Control Panel: SPX > 5,000

Tech Rally Lifts S&P 500 Above 5,000 Mark

By J. Edward Moreno and Joe Rennison, The New York Times, Feb. 9, 2024

The News

Stocks rose on Friday, with the S&P 500 index closing above 5,000 for the first time amid a rally fueled by better-than-expected earnings reports…

The rally in the stock market has come with inflation cooling, corporate profits growing and lower borrowing costs on the horizon… Nearly 70 percent of the companies in the S&P 500 had reported earnings as of Friday, with three-quarters of those reports better than expected…

Jerome H. Powell, chair of the Federal Reserve, said on Sunday that policymakers needed to see more evidence that inflation was under control before it moved to cut rates. Investors now predict that the Fed will cut rates in May instead of March… [End Quote]

Stocks Are at Records, but Are They Expensive? These Models Have an Answer

What investors can learn from five popular valuation models


Hardika Singh, The Wall Street Journal, Feb. 11, 2024

Price/earnings ratio … Based on trailing earnings, the S&P 500’s multiple is 24.18, above its 10-year average of 20.36. The index’s forward multiple, at 20.38, recently rose above 20 for the first time in two years. Its longer-term average is 17.96… “From a risk-reward perspective, U.S. equities in particular are pretty unattractive. They have a lot of momentum, but they are expensive.” …
Price-to-book ratio… The S&P 500 is trading at a forward price-to-book ratio of 4.15, above its 10-year average of 3.26 and its 20-year average of 2.76…

Equity risk premium… This method measures the reward for owning stocks over government bonds, calculated by taking the gap between a company’s earnings yield and that of a Treasury… Comparing the trailing earnings yield with the 10-year Treasury yield shows that the S&P 500’s equity risk premium is at 0.7 percentage point, near the lowest level in about two decades. …

Price/earnings growth ratio… divide a company’s price/earnings ratio over the past 12 months by its projected annual future earnings growth. … The S&P 500’s current PEG ratio is 1.48, below its 10-year average of 1.49 and above its 20-year average of 1.35…

CAPE ratio … calculated by dividing a stock’s current price with its average inflation-adjusted earnings from the previous 10 years… At 33.4, the S&P 500’s CAPE ratio is higher than it has been more than 96% of the time since 1881… [end quote]

The CAPE is only slightly lower than the October 2021 peak, higher than the 1929 peak and still in a bubble.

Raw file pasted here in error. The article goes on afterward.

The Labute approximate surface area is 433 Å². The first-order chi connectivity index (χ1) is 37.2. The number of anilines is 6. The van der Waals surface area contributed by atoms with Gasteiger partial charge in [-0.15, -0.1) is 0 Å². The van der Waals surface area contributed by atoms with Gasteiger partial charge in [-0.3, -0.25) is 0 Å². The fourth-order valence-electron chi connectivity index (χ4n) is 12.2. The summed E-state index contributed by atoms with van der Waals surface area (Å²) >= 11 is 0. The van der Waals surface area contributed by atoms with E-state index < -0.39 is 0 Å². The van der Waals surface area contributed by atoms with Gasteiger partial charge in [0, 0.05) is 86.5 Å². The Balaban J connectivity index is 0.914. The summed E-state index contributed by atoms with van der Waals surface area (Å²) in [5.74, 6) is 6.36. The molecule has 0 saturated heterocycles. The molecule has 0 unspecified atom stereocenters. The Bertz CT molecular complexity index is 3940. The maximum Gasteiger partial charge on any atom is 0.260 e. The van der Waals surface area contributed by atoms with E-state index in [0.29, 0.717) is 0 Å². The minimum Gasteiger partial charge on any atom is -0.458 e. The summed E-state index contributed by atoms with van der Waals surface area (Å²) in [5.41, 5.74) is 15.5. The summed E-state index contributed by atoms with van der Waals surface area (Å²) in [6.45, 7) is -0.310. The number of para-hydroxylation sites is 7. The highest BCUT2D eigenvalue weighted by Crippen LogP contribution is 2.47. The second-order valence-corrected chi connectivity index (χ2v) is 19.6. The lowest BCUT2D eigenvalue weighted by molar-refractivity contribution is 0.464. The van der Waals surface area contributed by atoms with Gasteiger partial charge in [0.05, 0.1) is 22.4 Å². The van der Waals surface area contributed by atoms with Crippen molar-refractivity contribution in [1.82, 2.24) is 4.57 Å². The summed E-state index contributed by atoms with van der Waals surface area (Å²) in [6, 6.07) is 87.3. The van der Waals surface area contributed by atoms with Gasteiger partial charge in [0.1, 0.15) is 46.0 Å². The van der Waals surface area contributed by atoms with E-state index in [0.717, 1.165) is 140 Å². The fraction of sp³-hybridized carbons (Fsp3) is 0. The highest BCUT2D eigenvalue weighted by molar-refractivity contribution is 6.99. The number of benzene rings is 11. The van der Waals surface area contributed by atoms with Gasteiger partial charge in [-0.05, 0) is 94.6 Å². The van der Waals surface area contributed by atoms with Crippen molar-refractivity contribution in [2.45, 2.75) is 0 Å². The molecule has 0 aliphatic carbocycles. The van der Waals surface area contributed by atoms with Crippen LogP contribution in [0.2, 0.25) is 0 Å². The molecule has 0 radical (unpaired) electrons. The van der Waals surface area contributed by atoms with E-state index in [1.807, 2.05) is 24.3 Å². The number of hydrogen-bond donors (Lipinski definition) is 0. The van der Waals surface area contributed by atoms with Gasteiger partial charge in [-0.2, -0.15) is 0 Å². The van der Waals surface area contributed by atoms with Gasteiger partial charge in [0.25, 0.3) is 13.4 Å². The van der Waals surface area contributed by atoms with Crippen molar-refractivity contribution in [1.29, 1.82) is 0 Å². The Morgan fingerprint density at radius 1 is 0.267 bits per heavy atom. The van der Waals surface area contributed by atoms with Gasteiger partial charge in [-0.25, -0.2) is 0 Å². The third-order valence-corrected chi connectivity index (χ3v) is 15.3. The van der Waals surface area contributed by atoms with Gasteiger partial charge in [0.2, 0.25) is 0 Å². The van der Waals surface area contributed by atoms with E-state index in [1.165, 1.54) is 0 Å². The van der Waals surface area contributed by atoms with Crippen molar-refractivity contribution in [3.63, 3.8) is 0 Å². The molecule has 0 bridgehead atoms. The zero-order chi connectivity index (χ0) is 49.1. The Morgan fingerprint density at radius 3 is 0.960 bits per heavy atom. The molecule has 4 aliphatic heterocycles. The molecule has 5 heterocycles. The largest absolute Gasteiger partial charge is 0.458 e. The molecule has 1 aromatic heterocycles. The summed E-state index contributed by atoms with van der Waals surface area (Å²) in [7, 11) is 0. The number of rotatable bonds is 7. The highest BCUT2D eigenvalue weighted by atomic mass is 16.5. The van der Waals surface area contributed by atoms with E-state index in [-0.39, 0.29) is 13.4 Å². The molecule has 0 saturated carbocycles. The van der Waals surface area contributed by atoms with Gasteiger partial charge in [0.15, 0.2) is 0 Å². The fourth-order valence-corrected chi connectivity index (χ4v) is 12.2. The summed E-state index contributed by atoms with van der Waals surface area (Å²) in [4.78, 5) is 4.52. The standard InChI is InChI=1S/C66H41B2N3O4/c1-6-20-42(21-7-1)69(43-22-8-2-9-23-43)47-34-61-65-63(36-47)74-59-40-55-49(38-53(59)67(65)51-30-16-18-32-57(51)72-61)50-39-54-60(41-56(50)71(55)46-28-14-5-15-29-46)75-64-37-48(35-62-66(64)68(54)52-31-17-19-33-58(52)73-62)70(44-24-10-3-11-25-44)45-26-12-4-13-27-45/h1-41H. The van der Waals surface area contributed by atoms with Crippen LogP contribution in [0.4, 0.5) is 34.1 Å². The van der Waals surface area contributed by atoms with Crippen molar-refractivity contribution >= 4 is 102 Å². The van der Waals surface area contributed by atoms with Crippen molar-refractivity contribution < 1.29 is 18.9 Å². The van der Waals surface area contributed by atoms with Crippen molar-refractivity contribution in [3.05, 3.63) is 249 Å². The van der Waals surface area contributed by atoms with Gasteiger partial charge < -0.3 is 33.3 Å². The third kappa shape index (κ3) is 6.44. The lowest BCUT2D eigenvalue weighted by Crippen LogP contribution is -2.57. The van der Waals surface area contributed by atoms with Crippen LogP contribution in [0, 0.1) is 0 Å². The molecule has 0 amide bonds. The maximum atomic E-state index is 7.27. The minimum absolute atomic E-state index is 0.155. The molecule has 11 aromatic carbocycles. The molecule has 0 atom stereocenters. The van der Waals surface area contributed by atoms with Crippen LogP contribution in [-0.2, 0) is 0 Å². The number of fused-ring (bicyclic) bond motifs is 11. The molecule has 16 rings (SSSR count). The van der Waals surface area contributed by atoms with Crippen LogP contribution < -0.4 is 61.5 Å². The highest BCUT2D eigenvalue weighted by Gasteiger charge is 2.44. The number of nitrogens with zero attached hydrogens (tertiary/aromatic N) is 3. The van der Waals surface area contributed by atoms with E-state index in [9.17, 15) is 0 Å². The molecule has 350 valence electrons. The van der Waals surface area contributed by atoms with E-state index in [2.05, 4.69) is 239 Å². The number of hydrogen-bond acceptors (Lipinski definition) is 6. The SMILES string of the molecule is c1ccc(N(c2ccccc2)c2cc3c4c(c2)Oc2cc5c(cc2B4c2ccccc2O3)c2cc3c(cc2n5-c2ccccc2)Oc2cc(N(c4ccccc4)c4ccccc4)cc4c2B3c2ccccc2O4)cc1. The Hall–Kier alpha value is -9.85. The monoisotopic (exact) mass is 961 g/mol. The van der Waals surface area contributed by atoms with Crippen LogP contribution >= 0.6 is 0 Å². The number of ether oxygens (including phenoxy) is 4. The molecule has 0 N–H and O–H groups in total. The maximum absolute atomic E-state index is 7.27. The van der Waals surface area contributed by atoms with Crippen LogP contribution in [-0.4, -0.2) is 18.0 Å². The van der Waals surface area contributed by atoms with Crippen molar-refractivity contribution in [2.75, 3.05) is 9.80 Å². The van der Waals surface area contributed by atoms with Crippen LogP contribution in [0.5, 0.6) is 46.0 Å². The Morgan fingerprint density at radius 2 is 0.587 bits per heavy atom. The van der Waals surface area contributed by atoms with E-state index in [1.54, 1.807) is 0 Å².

The stock market is in a strong bull run. The NASDAQ index, driven by tech stocks, is in a blow-off exponential growth curve. The trade is strongly risk-on, as the SPX and junk bonds are rising faster than the 10 Year Treasury. The Fear & Greed Index is in Extreme Greed.

VIX is low. So is financial stress. There is no immediate dark cloud of crisis. The markets are aware of long-term risk from commercial real estate and the refinancing of low-interest debt by zombie companies but that isn’t impacting the short-term market.

After Fed Chair Powell’s speech the bond markets finally began to accept that the Fed will not cut the fed funds rate as rapidly as they had hoped. The markets have seen this cycle of over-optimism followed by retrenchment at least 3 times since 2020. The options market doesn’t expect a fed funds rate cut until May 2024.

The Treasury yield curve rose last week. It’s now positive between 5 and 20 years.

Corporate BBB yields and spreads have dropped, showing confidence in the economy and that inflation will stay under control. Investors aren’t being paid much for the additional risk of lending money to weak investment-grade companies. Junk bond spreads are slightly lower than in 2019.

After a rise in 2023, gold appears to have settled in a channel above $2,000 per ounce. The USD is oscillating in a channel established in early 2023. Oil appears to have stabilized at the top of its 2023 channel. Natgas is plunging.

The Atlanta Fed’s GDPNow model estimate for real GDP growth (seasonally adjusted annual rate) in the first quarter of 2024 was 3.4 percent on February 8. This continues the strong growth of late 2023. This is better than just a soft landing. There’s no hint of recession here. The Smoothed U.S. Recession Probabilities calculated by the Fed is negligible. This is based on four monthly coincident variables: non-farm payroll employment, the index of industrial production, real personal income excluding transfer payments, and real manufacturing and trade sales.

However, the Conference Board’s Index of Leading Economic Indicators is still deeply negative as it has been since 2022. As the magnitude of monthly declines has lessened, the LEI’s six-month and twelve-month growth rates have turned upward but remain negative, continuing to signal the risk of recession ahead. Overall, they expect GDP growth to turn negative in Q2 and Q3 of 2024 but begin to recover late in the year.

It’s clear that the stock market is overvalued and in a risky bubble. However, there’s no telling when or how the bubble will burst.

The METAR for next week is sunny.